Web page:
We have a winner! Congrats to Sue Peace on winning a book from my backlist!
There are words that I love as a writer: Done. Another favorite word is Coming Soon! That’s where I’m at now. The official release day for Crazy Sexy Love is this Thursday.
I’m excited about the book. This Thursday, I’m doing a surprise giveaway to several newsletter subscribers, so I hope you’re one of my newsletter subscribers. If not, you can sign up here. And stop by for my author Facebook page on Thursday for a chance at winning gifts.
I’m doing a giveaway here today, too. One commenter will get her choice of one book from my backlist. I’ll announce the winner here on Wednesday morning.
Here’s the blurb and below that a scene from Crazy Sexy Love:
**25 cents from every CHRISTMAS AT ANGEL LAKE book sold will go to the Washington County Humane Society in Wisconsin.**
Sam Krushing asked Callie Ryan to marry him when they were four-years-old…and she said yes.
Then he discovered he wasn’t like other kids. He wasn’t good enough for her. Years later, he’s a drummer in a Grammy-winning country band, touring most of the year, at the start of a great career. When he comes home for a week, they can’t resist the pull between them.
She’s a librarian with good friends and a job she enjoys…and a mom who’s not well. Yet she’s never loved a man the way she loved the boy…
And he’s never loved a woman the way he loved the girl… Only now his love is different. A crazy, sexy love.
Her love for him is crazy and sexy, too, but she fears he might break her heart again.
And then there’s his stalker…
Life is crazy. Love is sexy. Forever love is scary.
Sam ushered her into his bedroom, and she could hear the band playing in the bar below, the music sexy and moody, the thrum vibrating through the floor. The kind of music that lit up a message in her mind, as clear as if it were a neon sign: DO IT NOW. DON’T HESITATE. DON’T SCREW IT UP. THIS MIGHT BE YOUR LAST CHANCE.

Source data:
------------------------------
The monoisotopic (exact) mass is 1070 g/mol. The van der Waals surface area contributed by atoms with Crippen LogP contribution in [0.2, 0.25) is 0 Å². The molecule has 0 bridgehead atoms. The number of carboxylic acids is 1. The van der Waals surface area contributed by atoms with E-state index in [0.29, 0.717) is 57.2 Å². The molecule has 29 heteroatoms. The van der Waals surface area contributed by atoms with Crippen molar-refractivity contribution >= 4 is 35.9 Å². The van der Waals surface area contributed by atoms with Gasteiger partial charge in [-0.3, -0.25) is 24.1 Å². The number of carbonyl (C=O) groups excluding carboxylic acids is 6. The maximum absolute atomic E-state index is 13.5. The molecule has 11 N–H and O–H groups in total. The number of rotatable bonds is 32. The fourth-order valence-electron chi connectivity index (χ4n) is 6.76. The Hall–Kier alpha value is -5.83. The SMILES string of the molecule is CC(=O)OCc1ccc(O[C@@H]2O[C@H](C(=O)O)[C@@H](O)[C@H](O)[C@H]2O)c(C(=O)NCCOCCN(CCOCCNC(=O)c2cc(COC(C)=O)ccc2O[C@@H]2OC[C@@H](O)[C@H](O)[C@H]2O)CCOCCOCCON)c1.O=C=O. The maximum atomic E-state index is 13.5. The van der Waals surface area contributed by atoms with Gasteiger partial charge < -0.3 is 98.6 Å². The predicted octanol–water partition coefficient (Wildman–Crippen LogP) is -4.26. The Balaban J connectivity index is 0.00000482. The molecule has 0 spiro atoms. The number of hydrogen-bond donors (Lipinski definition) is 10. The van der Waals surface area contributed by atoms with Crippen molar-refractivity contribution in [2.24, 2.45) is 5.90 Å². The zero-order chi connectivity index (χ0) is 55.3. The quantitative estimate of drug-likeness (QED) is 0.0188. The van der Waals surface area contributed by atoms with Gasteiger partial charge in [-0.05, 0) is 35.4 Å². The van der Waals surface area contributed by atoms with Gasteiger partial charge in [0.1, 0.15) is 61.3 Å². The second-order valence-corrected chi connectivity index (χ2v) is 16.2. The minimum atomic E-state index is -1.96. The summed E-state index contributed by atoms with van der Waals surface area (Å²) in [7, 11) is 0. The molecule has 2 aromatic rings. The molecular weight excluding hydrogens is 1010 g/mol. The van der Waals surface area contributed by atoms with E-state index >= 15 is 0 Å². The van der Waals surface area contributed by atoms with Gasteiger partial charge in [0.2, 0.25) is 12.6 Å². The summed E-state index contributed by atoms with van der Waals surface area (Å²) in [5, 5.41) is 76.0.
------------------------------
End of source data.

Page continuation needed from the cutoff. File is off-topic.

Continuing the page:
She was taking that chance.
So much of her life had been about passing up chances. How could it be any other way? She was the girl with the sick mom.
But this… This she could do. This she would do.
He closed the door behind him. She didn’t turn to look at him; instead she took in the room: shelves that held a banjo, a half dozen harmonicas, a small drum, a flute, a saxophone, something that could’ve been a mandolin. A guitar leaned against a corner, a bass guitar in a different corner.
His hand curved around her shoulder. Warm. Branding her with its heat.
Or so it felt, her skin prickling beneath his hand and the prickles spreading down and up her, every inch and every centimeter, like a current of electricity. If he turned off the lights, she wouldn’t be surprised if she’d sparkle like an angel on top of a Christmas tree.
His bed was full-sized, and she stared at the musical notes on the black-and-white bedspread. “Nice cover.”
His laughter was soft, like a caress. “I think my mother bought it when I was ten.”
She twisted to gaze up at him. “It’s sweet.”
“My mom would hate to be called sweet.”
She nodded, though she didn’t know his mother well. When they saw each other in the grocery store or the library, they smiled and said hi. His mom wore tight jeans and T-shirts with names of rock bands. In winter, she wore a black leather jacket.
But Callie remembered seeing her in the hall at the elementary school a few days after Sam had broken up with her. She must have looked lost and heartbroken, because Mrs. Krushing had knelt and hugged her and told her she would be all right. She’d said, “When one song stops, another one starts.”
“Do you play all these instruments?” Callie asked, still standing, though the bed was about a half foot away from where she stood. She wasn’t scared, she just wasn’t sure of the protocol. There’d been no making out between them yet. Not even a kiss. Just talking and looking and, most of all, feeling.
“Uh huh. But drums are my favorite.”
“Why?” When he didn’t reply right away, she tried to read his thoughts in his face. It felt to her that she’d asked him something important. After all, drums mattered to him. Probably more than she did. Maybe more than any girl could.
Oddly, the thought didn’t hurt her. For sure, it wasn’t going to change her mind.
His forehead worked, as if she’d asked him the meaning of life.
Finally, he shrugged. “I guess I like to bang things.”
She laughed, and he winced. “I meant the drums. Not you.”
“You won’t like banging me?” She laughed again, and his eyes sharpened and heated. Her laughter caught in her throat. She hadn’t known eyes could look so hot.
What are some of your favorite words?